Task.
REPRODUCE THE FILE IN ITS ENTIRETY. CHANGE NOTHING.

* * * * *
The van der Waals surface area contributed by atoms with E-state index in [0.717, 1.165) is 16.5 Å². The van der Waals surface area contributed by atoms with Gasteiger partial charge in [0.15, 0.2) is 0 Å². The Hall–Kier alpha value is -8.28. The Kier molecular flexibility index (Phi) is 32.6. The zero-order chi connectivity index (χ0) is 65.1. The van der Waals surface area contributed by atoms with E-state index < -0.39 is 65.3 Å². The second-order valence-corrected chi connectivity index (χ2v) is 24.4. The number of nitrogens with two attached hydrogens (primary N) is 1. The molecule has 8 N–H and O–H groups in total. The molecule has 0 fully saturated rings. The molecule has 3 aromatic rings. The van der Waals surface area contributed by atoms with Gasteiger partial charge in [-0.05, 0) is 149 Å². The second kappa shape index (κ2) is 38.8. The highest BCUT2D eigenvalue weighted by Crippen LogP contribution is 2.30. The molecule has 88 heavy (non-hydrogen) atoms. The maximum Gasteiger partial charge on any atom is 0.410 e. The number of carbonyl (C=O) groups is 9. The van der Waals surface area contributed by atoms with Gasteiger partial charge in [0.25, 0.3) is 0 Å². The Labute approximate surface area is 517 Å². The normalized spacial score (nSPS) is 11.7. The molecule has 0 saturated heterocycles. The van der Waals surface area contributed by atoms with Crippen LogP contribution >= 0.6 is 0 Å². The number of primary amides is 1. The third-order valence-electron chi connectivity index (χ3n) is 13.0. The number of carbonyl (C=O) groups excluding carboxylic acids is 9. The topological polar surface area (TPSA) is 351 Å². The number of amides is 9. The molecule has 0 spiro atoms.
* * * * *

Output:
The van der Waals surface area contributed by atoms with E-state index in [0.717, 1.165) is 16.5 Å². The van der Waals surface area contributed by atoms with Gasteiger partial charge in [0.15, 0.2) is 0 Å². The Hall–Kier alpha value is -8.28. The Kier molecular flexibility index (Phi) is 32.6. The zero-order chi connectivity index (χ0) is 65.1. The van der Waals surface area contributed by atoms with E-state index < -0.39 is 65.3 Å². The second-order valence-corrected chi connectivity index (χ2v) is 24.4. The number of nitrogens with two attached hydrogens (primary N) is 1. The molecule has 8 N–H and O–H groups in total. The molecule has 0 fully saturated rings. The molecule has 3 aromatic rings. The van der Waals surface area contributed by atoms with Gasteiger partial charge in [-0.05, 0) is 149 Å². The second kappa shape index (κ2) is 38.8. The highest BCUT2D eigenvalue weighted by Crippen LogP contribution is 2.30. The molecule has 88 heavy (non-hydrogen) atoms. The maximum Gasteiger partial charge on any atom is 0.410 e. The number of carbonyl (C=O) groups is 9. The van der Waals surface area contributed by atoms with Gasteiger partial charge in [0.25, 0.3) is 0 Å². The Labute approximate surface area is 517 Å². The normalized spacial score (nSPS) is 11.7. The molecule has 0 saturated heterocycles. The van der Waals surface area contributed by atoms with Crippen LogP contribution >= 0.6 is 0 Å². The number of primary amides is 1. The third-order valence-electron chi connectivity index (χ3n) is 13.0. The number of carbonyl (C=O) groups excluding carboxylic acids is 9. The topological polar surface area (TPSA) is 351 Å². The number of amides is 9. The molecule has 0 spiro atoms.